Lake Sakakawea

The intake structure and embankment of the Garrison Dam sits on Lake Sakakawea, near Riverdale.

Friends of Lake Sakakawea are ramping up efforts to educate the public on concerns about pipelines as more of such infrastructure has been proposed and reviewed nearly annually for the past seven years.

“What matters is that people learn; they take ownership,” said Terry Fleck, chairman of the organization.

Since the ‘50s, the Army Corps of Engineers has permitted 32 pipelines on federal land around Lake Sakakawea, nine of which cross the lake.

The agency is reviewing eight more that have come to the table within the past seven years — including the 570,000 barrels-per-day Dakota Access Pipeline, for which the North Dakota oil industry has high hopes.

With the high volume of pipelines under consideration, the Friends of Lake Sakakawea held a public information meeting with corps officials in Garrison on Monday with the aim of giving people the information needed to be involved and voice their opinions during the permitting process.

“Once it hits the water, it’s a big deal,” said one attendee, Susan Connell, who has spent the past five years working in the Bakken.

In her time in the industry, Connell said she has seen many spills and pipeline problems.

“I’m just really concerned that it stays away from the water; it should be nowhere near the water,” she said.

The organization wants to enlighten members of the public about the often confusing pipeline permitting process, so when they do attend public input meetings that weigh on the corps’ decision making, they are not intimidated and can speak with authority, according to Fleck.

About 75 people attended the meeting, more than was expected. Many expressed concern about pipelines near the water supply for communities along Lake Sakakawea. Among some of the questions asked: How are pipelines monitored when they run under the lake and what does the corps require for building materials and processes?

Corps officials said new pipelines are required to have Supervisory Control and Data Acquisition remote monitoring systems with shut-offs on both sides of the lake. In addition, the corps is requiring thicker pipelines than what is required by the U.S. Department of Transportation Pipeline and Hazardous Materials Safety Administration.

Older pipelines are undergoing pigging — a process in which a device travels through the pipeline cleaning and taking measurements, including wall thickness — every three years rather than the five years PHMSA requires, according to Larry Janis, division director for the corps’ Omaha district office.

Casey Buechler, lake manager for the corps, reported that Hess Corp., which has six pipelines around the lake, some from as far back as the ‘50s, has decommissioned some of its pipelines that have shown structural weaknesses.

Kelly Morgan, tribal archaeologist for the Standing Rock Sioux Tribe, said he is concerned how low oil prices, struggling and failing oil companies and a dwindling workforce might affect control and cleanup response to spills.

“Standing Rock Sioux Tribe is against any and all pipelines going across the water,” she said. “We can live without oil, but we cannot live without our water .… We know that pipelines break; we know there’s spills.”

If a leak does happen and gets too big for the operators to contain, the U.S. Environmental Protection Agency steps in, Buechler said.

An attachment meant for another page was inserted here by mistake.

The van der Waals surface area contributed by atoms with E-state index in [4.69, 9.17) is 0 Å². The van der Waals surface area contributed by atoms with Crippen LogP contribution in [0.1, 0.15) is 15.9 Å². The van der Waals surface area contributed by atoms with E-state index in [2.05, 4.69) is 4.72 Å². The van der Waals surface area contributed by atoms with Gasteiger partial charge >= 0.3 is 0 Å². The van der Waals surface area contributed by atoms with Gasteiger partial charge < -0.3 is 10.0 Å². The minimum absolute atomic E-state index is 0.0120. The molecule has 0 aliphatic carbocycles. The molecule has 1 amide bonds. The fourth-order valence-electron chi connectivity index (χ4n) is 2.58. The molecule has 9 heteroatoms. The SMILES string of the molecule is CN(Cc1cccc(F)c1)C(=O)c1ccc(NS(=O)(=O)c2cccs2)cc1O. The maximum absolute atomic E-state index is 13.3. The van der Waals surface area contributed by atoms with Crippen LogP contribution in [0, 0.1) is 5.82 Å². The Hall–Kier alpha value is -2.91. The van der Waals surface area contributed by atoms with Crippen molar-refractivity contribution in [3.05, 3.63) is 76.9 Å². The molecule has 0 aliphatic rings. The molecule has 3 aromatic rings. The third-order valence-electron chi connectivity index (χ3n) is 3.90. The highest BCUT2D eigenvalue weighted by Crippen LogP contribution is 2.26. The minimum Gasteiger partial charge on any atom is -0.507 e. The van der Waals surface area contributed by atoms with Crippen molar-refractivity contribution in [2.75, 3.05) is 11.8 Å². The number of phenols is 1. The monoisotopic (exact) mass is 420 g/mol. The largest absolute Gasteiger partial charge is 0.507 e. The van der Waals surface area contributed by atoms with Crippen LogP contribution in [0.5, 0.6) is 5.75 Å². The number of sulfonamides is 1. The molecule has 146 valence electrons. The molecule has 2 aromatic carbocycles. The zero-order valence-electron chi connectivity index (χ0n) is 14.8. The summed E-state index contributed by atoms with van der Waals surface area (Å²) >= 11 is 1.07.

Several pipeline operators have been conducting spill response drills on the lake; six drills were conducted in areas such as Parshall Bay. Three more are scheduled for the summer. Ice drills were attempted this year but canceled due to poor conditions.

“I’m pro-pipeline, but we want them developed responsibly,” said Travis Hallam, pipeline safety officer and acting tribal pipeline authority for Three Affiliated Tribes.

Hallam, who said tribal members have all lost loved ones to oil traffic on the roads, is a former hazardous materials inspector specializing in pipeline and rail transport and has seen the materials used for pipelines fail time and time again. He said the question is how much risk is acceptable: There are good pipeline operators and bad ones.

“Once it makes contact with the water, we’re already lost,” Hallam said of any oil that is spilled.

Hallam said the tribal council voted 7-0 against the proposed BakkenLink Pipeline and Hess Hawkeye Crude Oil Pipeline because they do not bore down under the bedrock of Lake Sakakawea as does the Dakota Access Pipeline. They run along the lake bottom.

Directional drilling under the lake is the corps’ preferred method, too, Janis said.

“We understand that sometimes that’s not possible,” he said.

The corps required one pipeline operator to conduct $1 million of geotechnical borings across the lake and evaluate other routes before it would consider allowing the company to use other methods than directional drilling. Even the Dakota Access Pipeline had to prove its drilling concept by doing borings on both sides of the Missouri River.

Janis said he was unsure about the timeline for the permitting of the eight proposed pipelines but encouraged public participation and comments as letters are sent out and environmental assessments and environmental impact statements are made available. More information is available on the corps website, www.nwo.usace.army.mil/Missions/DamandLakeProjects/OilandGasDevelopment.aspx.

“Standing Rock Sioux Tribe is against any and all pipelines going across the water,” she said. “We can live without oil, but we cannot live without our water.… We know that pipelines break; we know there’s spills.” — Kelly Morgan, tribal archaeologist for the Standing Rock Sioux Tribe

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Reach Jessica Holdman at 701-250-8261 or jessica.holdman@bismarcktribune.com

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